I can’t help it: the whirl of ‘Eurozone finance minister’ imagery in the articles that I’ve been reading since Cyprus’ crash began in earnest last week is so evocative that there’s no way I can resist bi-locating back to Paris, to the weeks just before the start of the French Revolution. Think 1789. The Bastille is still standing, but it won’t be for much longer. We already know this.
I find myself channeling Julie Lespinasse, one of the more storied salonnières of the French Enlightenment. She knew how to bring a room full of intellectuals and their aristocratic patrons together and make it work like nobody’s business. If the Enlightenment salon was the cultural hub on which Parisian arts and politics turned, she was at its epicenter. The regularly scheduled evening salon was the venue where big ideas got tossed around and serious deals went down; and the salonnière was the woman leading this largely masculine environment. Which is itself interesting. 
The Comte de St. Germain was said to have been a regular Parisian salon attendee (there are rumors of correspondence existing between himself and Lespinasse, in which he helped to arrange the terms of her difficult love affair with the Comte d’Alembert). We could speculate about what St. Germain might be thinking. Because this is my own private little exercise in bi-location, I imagine an evening lit with discussion of political and economic alchemy. Things are starting to look a little grim out there at street level with bread riots on the increase (as it happens, the rioting is led by women, too). Inspiration is required, and salon participants are hoping that St. Germain can provide it. He is said to be a master alchemist.
In the salon of my mind, they all come together in the moments before the revolution, these embodiments of eternal essence, to meet these Eurozone finance ministers standing around with drinks, hoping to be noticed. Jeroen Dijsselbloem, the Dutch Finance Minister (who also happens to be the lead Eurozone finance minister), has a voice that sails loudly over conversation in the room. He is very clear in insisting that the Cyprus deal will serve as a template for future bank restructurings in the Eurozone.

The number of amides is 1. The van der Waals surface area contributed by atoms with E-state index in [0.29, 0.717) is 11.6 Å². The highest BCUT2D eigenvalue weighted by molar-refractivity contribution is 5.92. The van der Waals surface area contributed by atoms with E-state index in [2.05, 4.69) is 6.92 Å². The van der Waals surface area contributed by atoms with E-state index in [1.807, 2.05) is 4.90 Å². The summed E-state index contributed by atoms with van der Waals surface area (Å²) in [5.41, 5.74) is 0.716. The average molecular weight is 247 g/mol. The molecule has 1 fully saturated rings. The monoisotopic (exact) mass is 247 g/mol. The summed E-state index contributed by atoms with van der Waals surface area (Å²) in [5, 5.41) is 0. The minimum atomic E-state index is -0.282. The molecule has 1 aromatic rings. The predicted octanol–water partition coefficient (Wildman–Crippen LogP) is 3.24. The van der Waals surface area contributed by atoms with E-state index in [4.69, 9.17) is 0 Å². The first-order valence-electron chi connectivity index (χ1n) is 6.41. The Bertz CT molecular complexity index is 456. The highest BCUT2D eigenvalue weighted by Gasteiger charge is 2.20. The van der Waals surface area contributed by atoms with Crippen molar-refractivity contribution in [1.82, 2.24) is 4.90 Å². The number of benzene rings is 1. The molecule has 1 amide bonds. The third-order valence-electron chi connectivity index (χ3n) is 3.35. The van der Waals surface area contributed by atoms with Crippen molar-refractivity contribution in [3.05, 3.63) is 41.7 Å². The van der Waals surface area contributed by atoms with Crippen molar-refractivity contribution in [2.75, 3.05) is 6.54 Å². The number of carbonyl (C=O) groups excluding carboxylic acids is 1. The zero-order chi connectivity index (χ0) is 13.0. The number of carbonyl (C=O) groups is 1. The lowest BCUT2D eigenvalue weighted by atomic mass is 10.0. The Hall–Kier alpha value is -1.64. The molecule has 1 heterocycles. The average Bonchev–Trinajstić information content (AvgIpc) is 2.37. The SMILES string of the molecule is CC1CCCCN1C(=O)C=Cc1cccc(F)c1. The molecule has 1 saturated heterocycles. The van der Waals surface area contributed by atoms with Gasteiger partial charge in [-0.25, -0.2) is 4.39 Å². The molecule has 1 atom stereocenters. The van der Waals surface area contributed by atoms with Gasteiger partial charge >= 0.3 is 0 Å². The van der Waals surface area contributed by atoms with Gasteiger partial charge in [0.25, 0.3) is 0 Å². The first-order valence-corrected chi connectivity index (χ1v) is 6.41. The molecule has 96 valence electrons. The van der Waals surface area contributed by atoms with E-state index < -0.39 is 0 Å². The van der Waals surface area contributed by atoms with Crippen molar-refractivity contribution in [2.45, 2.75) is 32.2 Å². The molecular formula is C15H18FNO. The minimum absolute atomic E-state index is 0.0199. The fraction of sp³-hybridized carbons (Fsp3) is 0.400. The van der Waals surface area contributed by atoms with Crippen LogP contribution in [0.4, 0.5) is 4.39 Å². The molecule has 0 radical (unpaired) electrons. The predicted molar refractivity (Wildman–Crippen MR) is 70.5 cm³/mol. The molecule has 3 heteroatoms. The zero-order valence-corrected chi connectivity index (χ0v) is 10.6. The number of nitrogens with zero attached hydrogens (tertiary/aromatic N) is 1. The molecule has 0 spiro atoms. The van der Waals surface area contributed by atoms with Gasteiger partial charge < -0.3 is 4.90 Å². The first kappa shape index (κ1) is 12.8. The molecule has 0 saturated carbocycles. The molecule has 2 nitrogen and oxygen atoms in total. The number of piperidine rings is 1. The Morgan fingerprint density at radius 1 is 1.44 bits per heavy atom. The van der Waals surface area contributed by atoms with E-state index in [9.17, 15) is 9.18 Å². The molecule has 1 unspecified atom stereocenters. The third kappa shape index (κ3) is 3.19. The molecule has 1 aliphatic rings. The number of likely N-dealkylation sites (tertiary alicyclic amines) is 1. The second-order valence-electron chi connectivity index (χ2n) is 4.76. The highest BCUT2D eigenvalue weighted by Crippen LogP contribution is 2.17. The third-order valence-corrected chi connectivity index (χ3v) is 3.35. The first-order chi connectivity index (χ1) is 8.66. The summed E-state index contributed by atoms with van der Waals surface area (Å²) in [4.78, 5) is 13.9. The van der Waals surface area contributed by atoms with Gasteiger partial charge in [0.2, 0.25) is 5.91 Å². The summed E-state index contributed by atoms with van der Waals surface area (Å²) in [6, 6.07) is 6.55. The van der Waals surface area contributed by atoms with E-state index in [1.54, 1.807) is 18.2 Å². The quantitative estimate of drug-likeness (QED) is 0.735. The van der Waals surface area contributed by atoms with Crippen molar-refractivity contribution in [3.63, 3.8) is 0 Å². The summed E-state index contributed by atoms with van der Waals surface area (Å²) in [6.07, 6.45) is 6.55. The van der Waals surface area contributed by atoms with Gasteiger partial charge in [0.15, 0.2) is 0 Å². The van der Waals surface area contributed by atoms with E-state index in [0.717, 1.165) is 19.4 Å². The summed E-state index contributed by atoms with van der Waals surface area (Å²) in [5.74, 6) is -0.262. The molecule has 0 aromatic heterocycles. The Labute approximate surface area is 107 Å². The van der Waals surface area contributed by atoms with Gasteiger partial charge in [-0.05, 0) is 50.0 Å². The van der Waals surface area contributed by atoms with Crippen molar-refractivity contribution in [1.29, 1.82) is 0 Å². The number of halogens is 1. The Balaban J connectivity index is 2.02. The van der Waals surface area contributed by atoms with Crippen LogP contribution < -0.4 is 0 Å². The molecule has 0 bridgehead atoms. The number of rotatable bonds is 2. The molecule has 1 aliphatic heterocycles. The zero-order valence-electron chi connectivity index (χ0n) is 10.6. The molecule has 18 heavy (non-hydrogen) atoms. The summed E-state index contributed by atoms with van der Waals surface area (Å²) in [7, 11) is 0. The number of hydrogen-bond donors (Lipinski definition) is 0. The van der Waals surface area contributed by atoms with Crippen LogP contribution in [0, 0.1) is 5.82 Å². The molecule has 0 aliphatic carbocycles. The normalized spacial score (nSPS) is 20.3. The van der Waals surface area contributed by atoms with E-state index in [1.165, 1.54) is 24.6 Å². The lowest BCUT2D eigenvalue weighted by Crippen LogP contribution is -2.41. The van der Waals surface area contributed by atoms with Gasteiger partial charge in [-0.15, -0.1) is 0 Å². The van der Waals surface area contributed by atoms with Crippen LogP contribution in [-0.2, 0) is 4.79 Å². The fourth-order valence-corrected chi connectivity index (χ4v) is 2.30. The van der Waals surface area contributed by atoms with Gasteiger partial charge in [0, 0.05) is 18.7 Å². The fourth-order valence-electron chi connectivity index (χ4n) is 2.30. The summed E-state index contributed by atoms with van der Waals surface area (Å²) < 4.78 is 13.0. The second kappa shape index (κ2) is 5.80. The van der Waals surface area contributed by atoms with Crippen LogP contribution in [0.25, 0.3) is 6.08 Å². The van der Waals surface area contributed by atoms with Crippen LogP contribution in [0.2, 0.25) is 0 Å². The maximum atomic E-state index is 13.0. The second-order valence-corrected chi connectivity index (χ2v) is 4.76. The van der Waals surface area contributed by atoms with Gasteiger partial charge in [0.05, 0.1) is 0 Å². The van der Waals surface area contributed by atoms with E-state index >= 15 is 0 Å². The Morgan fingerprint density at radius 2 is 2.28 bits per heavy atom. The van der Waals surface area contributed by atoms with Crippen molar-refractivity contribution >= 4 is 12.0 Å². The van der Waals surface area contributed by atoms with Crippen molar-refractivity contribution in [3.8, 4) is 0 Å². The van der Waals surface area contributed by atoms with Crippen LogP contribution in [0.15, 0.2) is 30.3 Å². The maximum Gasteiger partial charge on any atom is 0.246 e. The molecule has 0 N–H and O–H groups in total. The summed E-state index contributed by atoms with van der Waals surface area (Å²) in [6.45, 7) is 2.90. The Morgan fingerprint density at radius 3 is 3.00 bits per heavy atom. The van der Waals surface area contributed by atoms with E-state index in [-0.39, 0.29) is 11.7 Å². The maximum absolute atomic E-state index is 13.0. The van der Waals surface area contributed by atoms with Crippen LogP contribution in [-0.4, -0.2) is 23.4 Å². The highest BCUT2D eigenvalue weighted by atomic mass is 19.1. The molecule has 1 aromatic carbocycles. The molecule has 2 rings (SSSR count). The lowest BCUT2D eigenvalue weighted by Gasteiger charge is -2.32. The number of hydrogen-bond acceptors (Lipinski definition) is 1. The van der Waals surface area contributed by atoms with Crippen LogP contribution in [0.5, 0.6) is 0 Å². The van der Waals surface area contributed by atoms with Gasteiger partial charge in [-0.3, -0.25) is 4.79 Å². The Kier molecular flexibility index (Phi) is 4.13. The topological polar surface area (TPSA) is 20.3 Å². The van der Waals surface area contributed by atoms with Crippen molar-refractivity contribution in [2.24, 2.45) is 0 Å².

Finland’s finance minister, Jutta Urpilainen—holding forth dramatically, gesturing with her beverage—is ready to leave the party if certain other guests don’t split first. She says Finland would consider leaving the Eurozone rather than paying the debts of other countries in the currency
bloc: “Finland will not hang itself to the euro at any cost and we are prepared for all scenarios”.  Bank Austria´s CEO Willibald Cernko ignores her. He is distractedly wandering about, chasing the hors d’oevres tray, worrying that savers’ protection is endangered. He finally defers to Austrian Central Bank governor Ewald Nowotny, who blows this problem off, countering that “it would take some time until the deposit protection will be implemented.” Why would that be, asks Cernko. After German banks offered “fierce resistance”, it seems that “the Commission decided to postpone the implementation of the centralized deposit protection.” 
Meanwhile, French finance minister Pierre Moscovici dances around the group, ardent in his conviction that the Eurozone “unanimously” agreed to the one-time levy on bank deposits in Cyprus below €100,000, a move which he says he pleaded for “right from the start.”  Luxembourg Finance Minister Luc Frieden is getting pretty wound up too. He doesn’t think there’s a moment left to spare: “It is very difficult to find a solution, the situation is very serious, but I repeat that we need a solution tonight because it is about stability in the whole Eurozone.”